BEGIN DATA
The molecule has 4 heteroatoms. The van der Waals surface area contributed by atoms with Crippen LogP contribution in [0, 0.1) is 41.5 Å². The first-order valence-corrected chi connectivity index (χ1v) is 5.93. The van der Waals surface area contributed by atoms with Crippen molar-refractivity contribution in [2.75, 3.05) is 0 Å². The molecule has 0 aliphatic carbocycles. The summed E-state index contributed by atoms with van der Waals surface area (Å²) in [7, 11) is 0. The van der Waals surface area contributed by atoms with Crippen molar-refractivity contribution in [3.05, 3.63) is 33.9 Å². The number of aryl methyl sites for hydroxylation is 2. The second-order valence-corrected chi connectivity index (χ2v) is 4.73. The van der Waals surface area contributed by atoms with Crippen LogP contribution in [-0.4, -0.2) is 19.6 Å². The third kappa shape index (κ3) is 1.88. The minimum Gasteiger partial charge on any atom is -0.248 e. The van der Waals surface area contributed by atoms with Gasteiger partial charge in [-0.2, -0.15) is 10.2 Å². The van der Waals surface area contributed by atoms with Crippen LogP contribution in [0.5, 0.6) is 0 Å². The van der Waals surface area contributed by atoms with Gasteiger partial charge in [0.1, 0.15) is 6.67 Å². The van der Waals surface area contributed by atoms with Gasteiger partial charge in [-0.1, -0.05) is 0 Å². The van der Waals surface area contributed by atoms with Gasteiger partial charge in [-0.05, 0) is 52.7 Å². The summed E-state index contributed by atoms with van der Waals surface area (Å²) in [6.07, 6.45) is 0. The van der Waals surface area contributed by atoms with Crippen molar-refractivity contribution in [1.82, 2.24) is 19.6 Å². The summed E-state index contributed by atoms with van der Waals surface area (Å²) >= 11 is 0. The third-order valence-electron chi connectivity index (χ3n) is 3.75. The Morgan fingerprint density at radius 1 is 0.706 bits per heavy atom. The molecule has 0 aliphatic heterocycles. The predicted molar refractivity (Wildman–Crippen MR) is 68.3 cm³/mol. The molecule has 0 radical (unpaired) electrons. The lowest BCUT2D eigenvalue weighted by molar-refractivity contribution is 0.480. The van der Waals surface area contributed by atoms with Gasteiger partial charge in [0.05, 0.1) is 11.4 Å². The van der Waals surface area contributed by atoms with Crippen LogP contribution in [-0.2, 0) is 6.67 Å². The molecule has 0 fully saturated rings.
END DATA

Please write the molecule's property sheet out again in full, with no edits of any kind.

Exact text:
The molecule has 4 heteroatoms. The van der Waals surface area contributed by atoms with Crippen LogP contribution in [0, 0.1) is 41.5 Å². The first-order valence-corrected chi connectivity index (χ1v) is 5.93. The van der Waals surface area contributed by atoms with Crippen molar-refractivity contribution in [2.75, 3.05) is 0 Å². The molecule has 0 aliphatic carbocycles. The summed E-state index contributed by atoms with van der Waals surface area (Å²) in [7, 11) is 0. The van der Waals surface area contributed by atoms with Crippen molar-refractivity contribution in [3.05, 3.63) is 33.9 Å². The number of aryl methyl sites for hydroxylation is 2. The second-order valence-corrected chi connectivity index (χ2v) is 4.73. The van der Waals surface area contributed by atoms with Crippen LogP contribution in [-0.4, -0.2) is 19.6 Å². The third kappa shape index (κ3) is 1.88. The minimum Gasteiger partial charge on any atom is -0.248 e. The van der Waals surface area contributed by atoms with Gasteiger partial charge in [-0.2, -0.15) is 10.2 Å². The van der Waals surface area contributed by atoms with Crippen LogP contribution in [0.5, 0.6) is 0 Å². The van der Waals surface area contributed by atoms with Gasteiger partial charge in [0.1, 0.15) is 6.67 Å². The van der Waals surface area contributed by atoms with Gasteiger partial charge in [-0.1, -0.05) is 0 Å². The van der Waals surface area contributed by atoms with Gasteiger partial charge in [-0.05, 0) is 52.7 Å². The summed E-state index contributed by atoms with van der Waals surface area (Å²) in [6.07, 6.45) is 0. The van der Waals surface area contributed by atoms with Crippen molar-refractivity contribution in [1.82, 2.24) is 19.6 Å². The summed E-state index contributed by atoms with van der Waals surface area (Å²) >= 11 is 0. The third-order valence-electron chi connectivity index (χ3n) is 3.75. The Morgan fingerprint density at radius 1 is 0.706 bits per heavy atom. The molecule has 0 aliphatic heterocycles. The predicted molar refractivity (Wildman–Crippen MR) is 68.3 cm³/mol. The molecule has 0 radical (unpaired) electrons. The lowest BCUT2D eigenvalue weighted by molar-refractivity contribution is 0.480. The van der Waals surface area contributed by atoms with Gasteiger partial charge in [0.05, 0.1) is 11.4 Å². The van der Waals surface area contributed by atoms with Crippen LogP contribution in [-0.2, 0) is 6.67 Å². The molecule has 0 fully saturated rings.